I stared down at the metal bowl portion of the pan, considering that such a large kitchen item was a rather ridiculous choice of a souvenir. Then I sat on the suitcase and cursed zippers till they did my bidding and choked into one another.
I don’t normally buy much when I travel. I prefer moments, photographs, conversations and calories as my take-away. I’m more apt to travel with emotional baggage rather than actual.
I couldn’t leave Sri Lanka without an Egg Hopper pan.
Egg Hoppers are the national breakfast of Sri Lanka – a crazy cross between a crepe made from slightly sweet coconut flour and a fried egg. It’s sprinkled with hot chilies and an onion sambal, if that’s how you roll (that’s definitely how I roll), and you carefully fold it like a burrito, biting through the chewy crust to release the delicious melt of runny egg yolk.
There’s a specific Egg Hopper pan used to make them. It’s a metal wok-shaped bowl, affixed to a wooden handle. Each pan comes with a lid and a metal spoon for whacking the side – a necessity to coax the Hopper onto the plate. On this trip, I ventured in a few kitchens to watch the process. Then I made a frantic dash into a grocery store on the way to the airport to grab the pre-mixed flour to carry home. The from-scratch flour apparently takes specialty yeast and 24 hours to make … and ain’t no one got time for that.
I arrived in America, unzipped and gazed down onto what looked like a giant bag of cocaine. How is it that TSA stops me frequently to inquire about the underwire in my bra, but my bag sails through inspection filled with a kilo of white powder with no label? You are a mystical mystery, TSA.
I haven’t made an Egg Hopper yet. I’m also woefully behind on this blog post. If you’re planning a trip, here are a few things I’d do a second time.
Book a Walking Tour in Colombo with Mark Forbes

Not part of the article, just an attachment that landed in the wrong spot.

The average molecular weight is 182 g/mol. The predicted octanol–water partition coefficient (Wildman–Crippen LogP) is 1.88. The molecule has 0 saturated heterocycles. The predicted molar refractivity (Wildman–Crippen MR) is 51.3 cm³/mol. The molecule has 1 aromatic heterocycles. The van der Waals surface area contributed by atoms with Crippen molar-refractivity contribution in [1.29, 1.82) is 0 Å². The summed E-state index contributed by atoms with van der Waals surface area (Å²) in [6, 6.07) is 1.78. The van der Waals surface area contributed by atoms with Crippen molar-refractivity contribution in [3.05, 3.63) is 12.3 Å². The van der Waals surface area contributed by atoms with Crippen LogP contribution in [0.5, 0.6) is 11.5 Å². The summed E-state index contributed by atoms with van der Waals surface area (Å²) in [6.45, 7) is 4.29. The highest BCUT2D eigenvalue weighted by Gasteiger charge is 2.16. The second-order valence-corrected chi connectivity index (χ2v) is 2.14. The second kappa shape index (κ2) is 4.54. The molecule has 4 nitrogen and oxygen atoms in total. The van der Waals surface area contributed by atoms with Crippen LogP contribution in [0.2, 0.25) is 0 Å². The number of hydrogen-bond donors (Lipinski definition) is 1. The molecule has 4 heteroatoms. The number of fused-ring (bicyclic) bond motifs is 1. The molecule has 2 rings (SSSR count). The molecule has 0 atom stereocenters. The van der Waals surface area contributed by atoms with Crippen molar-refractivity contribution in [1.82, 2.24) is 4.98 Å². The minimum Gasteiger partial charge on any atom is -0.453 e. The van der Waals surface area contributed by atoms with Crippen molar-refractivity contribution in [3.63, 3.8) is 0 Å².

Mark Forbes is a National Geographic photographer and a local who’s lived through the peaceful times as a child, then the war. He’s now heading up the city’s historic preservation. Through it all, he’s had a camera. He guides you down streets, showing you his images of tanks, bomb sites and grainy chaos trapped in black-and-white images that will physically hurt your heart. Then you gaze up to the brilliance of sunlight on a bright white building. Cornices and chandeliers. Crown molding and curving stairwells. Tiles extending down sidewalks up and up walls. The cheeky honk of a Tuk Tuk’s horn and the clang of vendors selling various fruits. Colombo is a postcard of another time, straddling what was and what’s to come.
At the end of the tour, Mark took us to the Post Office, which just reopened in the fall of 2016 after years of war. The workers ran out to meet us, excited to put stamps on postcards bearing Mark’s own images. I have to admit I cried a little. What a sweet way to end a day in Colombo.
To book with Mark, go here.
The Caves at Sunset in Dambulla
By the time we reached Dambulla (92 miles from Colombo but a staggering four hours in traffic), I was wrapped in a blanket of jet lag and sweltering temperatures that can make a person feel as though you’ve opted to wear a wool onesie in a nuclear reactor. Our trip had just started and I was weirdly a little over it. This is the travel most people don’t recount. I recount it because it matters. Travel is hot and sweaty, exhausting and filled with mosquitos sometimes. It’s okay to be honest about that.
I would go back to Dambulla because when I was hiking up past thousands (not an exaggeration) of monkeys, my shoulders were aching, my thighs were dripping sweat and I wanted to fall over and nap on the dirt.
At the top, the cooler temperatures and sky just sliding sideways into a blue-black sunset was enough to revive me slightly. I loved touring the caves with our guide and seeing the beautiful, glittering Buddhas that date to the 18th century, but I wish I’d had an hour, a blank journal and a moment alone for the sunset. If you go, carve that out for yourself. It’s unforgettable and soul affirming. Also, figure out what monkey repellant is and do not bring a banana.